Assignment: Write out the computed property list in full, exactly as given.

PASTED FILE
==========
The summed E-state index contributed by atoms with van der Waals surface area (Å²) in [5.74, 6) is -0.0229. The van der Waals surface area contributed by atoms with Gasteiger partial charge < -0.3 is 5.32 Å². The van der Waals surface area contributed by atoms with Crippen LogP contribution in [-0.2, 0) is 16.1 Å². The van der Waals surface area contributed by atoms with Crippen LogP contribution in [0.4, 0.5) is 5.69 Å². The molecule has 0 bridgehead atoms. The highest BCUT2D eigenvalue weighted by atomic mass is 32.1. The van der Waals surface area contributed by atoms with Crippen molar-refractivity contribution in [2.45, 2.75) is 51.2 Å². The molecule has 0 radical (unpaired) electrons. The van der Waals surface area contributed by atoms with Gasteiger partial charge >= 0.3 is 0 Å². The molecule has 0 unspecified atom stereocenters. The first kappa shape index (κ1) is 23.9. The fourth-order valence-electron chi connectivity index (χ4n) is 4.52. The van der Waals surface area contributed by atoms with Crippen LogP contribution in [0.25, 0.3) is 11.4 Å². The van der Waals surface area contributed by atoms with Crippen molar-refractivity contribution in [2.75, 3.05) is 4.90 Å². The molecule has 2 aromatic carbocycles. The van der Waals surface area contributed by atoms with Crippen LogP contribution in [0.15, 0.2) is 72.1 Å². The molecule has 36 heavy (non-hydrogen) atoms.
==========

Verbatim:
The summed E-state index contributed by atoms with van der Waals surface area (Å²) in [5.74, 6) is -0.0229. The van der Waals surface area contributed by atoms with Gasteiger partial charge < -0.3 is 5.32 Å². The van der Waals surface area contributed by atoms with Crippen LogP contribution in [-0.2, 0) is 16.1 Å². The van der Waals surface area contributed by atoms with Crippen LogP contribution in [0.4, 0.5) is 5.69 Å². The molecule has 0 bridgehead atoms. The highest BCUT2D eigenvalue weighted by atomic mass is 32.1. The van der Waals surface area contributed by atoms with Crippen molar-refractivity contribution in [2.45, 2.75) is 51.2 Å². The molecule has 0 radical (unpaired) electrons. The van der Waals surface area contributed by atoms with Gasteiger partial charge >= 0.3 is 0 Å². The molecule has 0 unspecified atom stereocenters. The first kappa shape index (κ1) is 23.9. The fourth-order valence-electron chi connectivity index (χ4n) is 4.52. The van der Waals surface area contributed by atoms with Crippen LogP contribution in [0.25, 0.3) is 11.4 Å². The van der Waals surface area contributed by atoms with Crippen molar-refractivity contribution in [2.75, 3.05) is 4.90 Å². The molecule has 2 aromatic carbocycles. The van der Waals surface area contributed by atoms with Crippen LogP contribution in [0.15, 0.2) is 72.1 Å². The molecule has 36 heavy (non-hydrogen) atoms.